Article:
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Discussion Starter #1
Looking for a set of working or rebuildeble (as in not completely frozen) rear calipers. 1971 GTV.

I tried every trick in the book to unfreeze mine eventually breaking a piston. I give up.

As always,

Thanks!
 

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Sent you a PM on the calipers. Also this:

The trick to unsticking the pistons is to hook the caliper back up to the axle and pop them out with hyd. pressure. The rotor should be in place as well. You'll need to replace the brake pads with a 1/8" metal shim (the backing plate to a worn down brake pad works great) so that the first piston to pop out doesn't pop all the way out. That way you still have hyd. press. for the 2nd one to pop out. I've never had any luck with unsticking a piston with air pressure. Hope this helps!
 

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Sent you a PM on the calipers. Also this:

The trick to unsticking the pistons is to hook the caliper back up to the axle and pop them out with hyd. pressure. The rotor should be in place as well. You'll need to replace the brake pads with a 1/8" metal shim (the backing plate to a worn down brake pad works great) so that the first piston to pop out doesn't pop all the way out. That way you still have hyd. press. for the 2nd one to pop out. I've never had any luck with unsticking a piston with air pressure. Hope this helps!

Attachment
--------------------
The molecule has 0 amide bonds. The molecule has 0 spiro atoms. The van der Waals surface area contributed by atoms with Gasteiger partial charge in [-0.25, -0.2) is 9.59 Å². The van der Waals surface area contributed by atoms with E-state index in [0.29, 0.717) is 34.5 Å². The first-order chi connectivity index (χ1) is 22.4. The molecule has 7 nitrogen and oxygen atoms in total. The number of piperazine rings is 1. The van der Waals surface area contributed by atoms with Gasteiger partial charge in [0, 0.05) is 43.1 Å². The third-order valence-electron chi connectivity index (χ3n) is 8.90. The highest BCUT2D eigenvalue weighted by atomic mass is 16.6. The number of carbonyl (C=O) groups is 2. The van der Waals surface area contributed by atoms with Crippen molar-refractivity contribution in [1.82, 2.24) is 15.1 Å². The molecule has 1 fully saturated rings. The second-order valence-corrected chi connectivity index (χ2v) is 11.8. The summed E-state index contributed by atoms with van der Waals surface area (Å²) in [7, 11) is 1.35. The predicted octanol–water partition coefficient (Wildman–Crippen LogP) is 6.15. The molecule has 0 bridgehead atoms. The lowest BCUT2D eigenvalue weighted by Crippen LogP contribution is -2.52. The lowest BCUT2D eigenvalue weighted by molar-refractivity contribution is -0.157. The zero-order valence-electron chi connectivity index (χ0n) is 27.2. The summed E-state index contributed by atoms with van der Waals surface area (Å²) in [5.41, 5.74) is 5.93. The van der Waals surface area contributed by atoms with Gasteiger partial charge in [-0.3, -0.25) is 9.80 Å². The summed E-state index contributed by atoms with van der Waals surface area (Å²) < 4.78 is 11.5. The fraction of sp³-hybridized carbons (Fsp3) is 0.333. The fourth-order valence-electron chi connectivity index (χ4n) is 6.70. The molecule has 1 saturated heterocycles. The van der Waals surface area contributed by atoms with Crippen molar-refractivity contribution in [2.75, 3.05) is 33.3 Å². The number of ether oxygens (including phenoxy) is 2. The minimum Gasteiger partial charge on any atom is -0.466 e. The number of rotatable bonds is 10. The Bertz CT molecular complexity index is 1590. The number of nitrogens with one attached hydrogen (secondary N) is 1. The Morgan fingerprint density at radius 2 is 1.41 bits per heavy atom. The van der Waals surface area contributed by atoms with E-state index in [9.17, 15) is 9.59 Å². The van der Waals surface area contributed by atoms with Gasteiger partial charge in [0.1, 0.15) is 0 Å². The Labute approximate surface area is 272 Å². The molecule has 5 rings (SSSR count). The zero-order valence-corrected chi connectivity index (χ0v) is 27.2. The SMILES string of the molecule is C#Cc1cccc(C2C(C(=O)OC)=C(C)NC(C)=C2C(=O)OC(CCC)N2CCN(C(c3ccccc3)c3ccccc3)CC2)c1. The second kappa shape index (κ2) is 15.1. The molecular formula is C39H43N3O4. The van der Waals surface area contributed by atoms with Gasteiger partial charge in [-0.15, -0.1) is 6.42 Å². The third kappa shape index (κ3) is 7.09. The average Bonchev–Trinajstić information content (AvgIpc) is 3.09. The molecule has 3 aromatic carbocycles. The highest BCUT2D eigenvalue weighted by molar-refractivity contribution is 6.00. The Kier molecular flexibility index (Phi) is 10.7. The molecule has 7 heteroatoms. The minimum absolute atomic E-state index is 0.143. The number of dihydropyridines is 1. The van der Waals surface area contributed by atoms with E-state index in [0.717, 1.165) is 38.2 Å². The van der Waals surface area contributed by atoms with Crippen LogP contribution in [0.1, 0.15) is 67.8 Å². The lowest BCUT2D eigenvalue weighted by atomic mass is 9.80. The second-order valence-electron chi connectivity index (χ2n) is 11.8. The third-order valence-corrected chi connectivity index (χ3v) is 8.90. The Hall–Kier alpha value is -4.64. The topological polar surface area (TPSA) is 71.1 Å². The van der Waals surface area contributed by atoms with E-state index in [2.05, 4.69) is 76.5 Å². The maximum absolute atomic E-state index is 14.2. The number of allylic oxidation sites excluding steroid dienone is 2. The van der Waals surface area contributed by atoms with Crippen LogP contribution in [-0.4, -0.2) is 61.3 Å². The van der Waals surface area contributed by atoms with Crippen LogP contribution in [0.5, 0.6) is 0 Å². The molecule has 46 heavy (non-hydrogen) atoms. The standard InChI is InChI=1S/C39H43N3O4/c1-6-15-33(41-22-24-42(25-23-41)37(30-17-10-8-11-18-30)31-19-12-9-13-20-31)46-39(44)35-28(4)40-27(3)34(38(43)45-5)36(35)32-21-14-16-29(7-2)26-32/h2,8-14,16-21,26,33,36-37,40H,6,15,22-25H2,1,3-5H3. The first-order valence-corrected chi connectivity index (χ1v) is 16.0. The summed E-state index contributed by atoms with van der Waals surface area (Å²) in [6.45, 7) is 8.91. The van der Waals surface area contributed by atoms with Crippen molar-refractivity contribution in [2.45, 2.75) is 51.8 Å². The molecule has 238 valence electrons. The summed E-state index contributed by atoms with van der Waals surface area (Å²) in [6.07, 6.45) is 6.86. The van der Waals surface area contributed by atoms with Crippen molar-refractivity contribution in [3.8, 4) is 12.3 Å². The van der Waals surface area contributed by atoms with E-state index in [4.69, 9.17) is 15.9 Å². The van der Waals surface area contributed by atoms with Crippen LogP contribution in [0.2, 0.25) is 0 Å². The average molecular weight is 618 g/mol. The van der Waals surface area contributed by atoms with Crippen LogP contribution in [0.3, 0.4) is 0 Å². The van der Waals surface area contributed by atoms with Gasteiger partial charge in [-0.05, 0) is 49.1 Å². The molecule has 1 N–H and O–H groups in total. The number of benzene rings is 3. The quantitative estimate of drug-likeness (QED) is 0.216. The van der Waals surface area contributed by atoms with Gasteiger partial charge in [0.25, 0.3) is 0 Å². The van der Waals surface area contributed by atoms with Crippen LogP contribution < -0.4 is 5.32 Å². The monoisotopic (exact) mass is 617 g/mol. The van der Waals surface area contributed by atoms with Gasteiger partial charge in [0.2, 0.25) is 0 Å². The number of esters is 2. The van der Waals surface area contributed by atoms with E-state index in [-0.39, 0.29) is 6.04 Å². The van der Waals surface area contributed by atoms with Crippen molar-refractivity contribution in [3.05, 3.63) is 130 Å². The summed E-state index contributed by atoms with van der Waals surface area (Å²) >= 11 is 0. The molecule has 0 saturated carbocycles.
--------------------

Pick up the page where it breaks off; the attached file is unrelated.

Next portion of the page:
I have done it with compressed air or nitrogen from a high pressure cylinder but it is dangerous due to the stored energy release when the piston does break free at some times over 1000 PSIG. I used a piece of plywood to block/limit the movement of the releasing piston.

Bills method is likely to work and is much safer. If the master cylinder will not make enough pressure then another source of hydraulic pressure should be used.

FWIW

Ken
 

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sometimes they just won't come out, no matter what you try. I gave up too after trying all the methods suggested on this great board :eek:
 

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Discussion Starter #5
I tried soaking the calipers in penetrating oil for a few days, heat, and air pressure and finally reattached to apply hydraulic pressure. Nothing could break them loose. I even fabricated a fitting so that air pressure was threaded directly to the caliper with no leaks.

I eventually broke a piston banging on it. After that I just wanted to see if I could get the darn thing out so I split the casing and filed a slot in the piston and tried to get it to turn with a hammer and chisel. Wouldn't budge! I think 10 years in a damp Midwest barn took its toll...

The front calipers were much easier to pursued…

Anyway – Thanks to Bill S I’ll have a set soon.
 
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